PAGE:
Khady Banner RomeTormented by what she had failed to prevent, Khady works ceaselessly to stave off future casualties. She both denounces and explains how mutilation, embedded in a web of woes, requires “constant vigilance” if it is to end. For excision is ‘merely’ the first step. The second is early marriage, the coupling of children from ten to fifteen with grown men, a violation experienced by Khady herself as a girl of thirteen. Penetrated, she blacks out, the “excruciating” act robbing her “of sight and understanding,” and resulting in self-hatred. “There’s something in me that absolutely refuses to envision what happened in that room. … I blotted out that intimate wound forever powerless to heal” (60). Her book both re-enacts and cancels multiple acts of violence for which she makes a radical and disturbing claim: excision; early ‘marriage’; repeated marital rape; domestic battery and the abuses of polygamy – all told in detail – are not her individual fate, though this is what she goes through, but violations endured by a significant number of Soninke women in Diaspora. They are encouraged by a patriarchal system designed by and for men. These architects are not only African; without French complicity, it would not pay to marry a couple of teens and bring them North. Were the French welfare system to deposit entitlements in mothers’, not fathers’, accounts, birth control would be easier to practice. Khady blows the whistle on Gallic funding of African women’s abuse.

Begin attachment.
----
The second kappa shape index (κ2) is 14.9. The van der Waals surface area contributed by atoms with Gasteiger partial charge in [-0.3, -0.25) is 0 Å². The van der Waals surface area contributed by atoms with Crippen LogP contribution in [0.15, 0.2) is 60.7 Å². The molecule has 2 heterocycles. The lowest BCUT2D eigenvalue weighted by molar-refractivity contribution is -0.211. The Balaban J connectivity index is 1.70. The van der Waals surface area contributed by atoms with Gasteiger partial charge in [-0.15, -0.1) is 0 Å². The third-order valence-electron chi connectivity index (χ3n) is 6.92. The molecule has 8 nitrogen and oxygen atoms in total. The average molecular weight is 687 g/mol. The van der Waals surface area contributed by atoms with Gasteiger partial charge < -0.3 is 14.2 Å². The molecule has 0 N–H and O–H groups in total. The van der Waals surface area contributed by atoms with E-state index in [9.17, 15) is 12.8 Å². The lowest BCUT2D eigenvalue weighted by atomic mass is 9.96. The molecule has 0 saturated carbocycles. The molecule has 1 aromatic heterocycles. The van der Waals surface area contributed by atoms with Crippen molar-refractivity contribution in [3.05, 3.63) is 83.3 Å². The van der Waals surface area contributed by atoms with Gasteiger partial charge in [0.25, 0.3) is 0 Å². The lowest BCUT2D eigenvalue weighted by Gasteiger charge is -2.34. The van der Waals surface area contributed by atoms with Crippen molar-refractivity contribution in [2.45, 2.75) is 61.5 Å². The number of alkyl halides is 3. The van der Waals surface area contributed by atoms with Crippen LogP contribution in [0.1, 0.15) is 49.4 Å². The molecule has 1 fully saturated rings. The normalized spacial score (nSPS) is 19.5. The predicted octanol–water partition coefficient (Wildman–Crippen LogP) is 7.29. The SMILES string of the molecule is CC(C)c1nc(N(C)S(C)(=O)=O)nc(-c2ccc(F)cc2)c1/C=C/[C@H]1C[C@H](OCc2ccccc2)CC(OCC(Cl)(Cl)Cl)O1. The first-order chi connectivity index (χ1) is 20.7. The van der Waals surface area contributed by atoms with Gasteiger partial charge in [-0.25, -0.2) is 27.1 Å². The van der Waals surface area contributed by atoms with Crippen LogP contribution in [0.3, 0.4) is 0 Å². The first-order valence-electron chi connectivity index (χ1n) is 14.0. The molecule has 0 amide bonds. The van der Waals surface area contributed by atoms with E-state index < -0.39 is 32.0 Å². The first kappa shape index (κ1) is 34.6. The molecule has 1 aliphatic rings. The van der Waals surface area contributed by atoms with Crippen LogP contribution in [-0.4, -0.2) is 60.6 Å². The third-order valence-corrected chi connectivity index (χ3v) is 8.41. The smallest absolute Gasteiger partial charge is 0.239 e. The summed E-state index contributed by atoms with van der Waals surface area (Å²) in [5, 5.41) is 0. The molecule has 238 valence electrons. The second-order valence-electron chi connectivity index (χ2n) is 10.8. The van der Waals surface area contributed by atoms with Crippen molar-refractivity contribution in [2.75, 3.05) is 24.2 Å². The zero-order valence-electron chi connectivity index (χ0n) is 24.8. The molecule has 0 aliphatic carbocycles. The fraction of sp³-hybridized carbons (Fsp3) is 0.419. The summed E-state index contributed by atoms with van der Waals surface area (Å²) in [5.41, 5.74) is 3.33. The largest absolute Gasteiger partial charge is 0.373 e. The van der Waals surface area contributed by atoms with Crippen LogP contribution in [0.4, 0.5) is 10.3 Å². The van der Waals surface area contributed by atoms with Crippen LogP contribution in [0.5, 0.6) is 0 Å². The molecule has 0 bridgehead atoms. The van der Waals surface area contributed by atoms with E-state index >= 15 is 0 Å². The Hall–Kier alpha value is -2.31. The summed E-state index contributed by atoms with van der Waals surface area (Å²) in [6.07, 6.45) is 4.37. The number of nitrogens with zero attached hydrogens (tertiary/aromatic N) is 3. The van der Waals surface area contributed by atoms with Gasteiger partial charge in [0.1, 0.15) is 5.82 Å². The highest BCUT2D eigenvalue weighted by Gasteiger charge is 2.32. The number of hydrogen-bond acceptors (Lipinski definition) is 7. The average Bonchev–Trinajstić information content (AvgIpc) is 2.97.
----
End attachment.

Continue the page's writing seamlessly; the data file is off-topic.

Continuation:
But she also credits the French liberal democracy with facilitating escape. She succeeds in having childcare benefits diverted into her own account; she takes advantage of the professional training government offers to the unemployed and has worked as a nurse and translator. But her passion remains focused because “activism is less a duty than a calling,” (209) and Khady has been called to “keep the blades of tradition … far away from little girls” (212).

Won’t you join her?

With thanks to Hilary Burrage for disseminating the Bamako Declaration text.

A version of this article appeared in On the Issues Magazine. The Café. Fall 2011.


Works Cited

Deguen, Florence. “‘It’s up to us women to eradicate this practice’. Interview with Khady Koita.” Trans. Tobe Levin. In Feminist Europa. Review of Books. 5/1, ’05; 6/1, ’06. 32-33. Published with permission from Le Parisien. October 16, 2005.

Dirie, Waris. Desert Flower. NY: William Morrow, 1998.

Hirsi Ali, Ayaan. The Caged Virgin. NY: The Free Press, 2006.

Thiam, Awa. La Parole au Négresses. Paris : Denoel, 1978 ; —–. Black Sisters, Speak Out. Feminism and Oppression in Black Africa. Trans. Anna V. Adams. London: Pluto, 1986.